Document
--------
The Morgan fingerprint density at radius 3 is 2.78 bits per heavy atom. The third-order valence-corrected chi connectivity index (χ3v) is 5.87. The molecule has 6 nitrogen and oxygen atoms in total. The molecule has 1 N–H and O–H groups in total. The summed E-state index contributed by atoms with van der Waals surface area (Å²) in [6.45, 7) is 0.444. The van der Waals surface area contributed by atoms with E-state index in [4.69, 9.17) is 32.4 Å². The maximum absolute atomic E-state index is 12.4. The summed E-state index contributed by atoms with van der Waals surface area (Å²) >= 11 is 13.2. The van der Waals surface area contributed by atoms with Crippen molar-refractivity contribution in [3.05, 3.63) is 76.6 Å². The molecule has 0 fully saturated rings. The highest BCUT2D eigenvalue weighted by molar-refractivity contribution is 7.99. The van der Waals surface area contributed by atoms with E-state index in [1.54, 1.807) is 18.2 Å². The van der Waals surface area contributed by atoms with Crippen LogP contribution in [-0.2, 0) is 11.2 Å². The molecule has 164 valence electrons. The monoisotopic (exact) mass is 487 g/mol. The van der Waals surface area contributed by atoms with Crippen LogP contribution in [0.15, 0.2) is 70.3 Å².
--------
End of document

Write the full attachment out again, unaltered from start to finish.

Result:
The Morgan fingerprint density at radius 3 is 2.78 bits per heavy atom. The third-order valence-corrected chi connectivity index (χ3v) is 5.87. The molecule has 6 nitrogen and oxygen atoms in total. The molecule has 1 N–H and O–H groups in total. The summed E-state index contributed by atoms with van der Waals surface area (Å²) in [6.45, 7) is 0.444. The van der Waals surface area contributed by atoms with E-state index in [4.69, 9.17) is 32.4 Å². The maximum absolute atomic E-state index is 12.4. The summed E-state index contributed by atoms with van der Waals surface area (Å²) >= 11 is 13.2. The van der Waals surface area contributed by atoms with Crippen molar-refractivity contribution in [3.05, 3.63) is 76.6 Å². The molecule has 0 fully saturated rings. The highest BCUT2D eigenvalue weighted by molar-refractivity contribution is 7.99. The van der Waals surface area contributed by atoms with E-state index in [1.54, 1.807) is 18.2 Å². The van der Waals surface area contributed by atoms with Crippen LogP contribution in [-0.2, 0) is 11.2 Å². The molecule has 164 valence electrons. The monoisotopic (exact) mass is 487 g/mol. The van der Waals surface area contributed by atoms with Crippen LogP contribution in [0.15, 0.2) is 70.3 Å².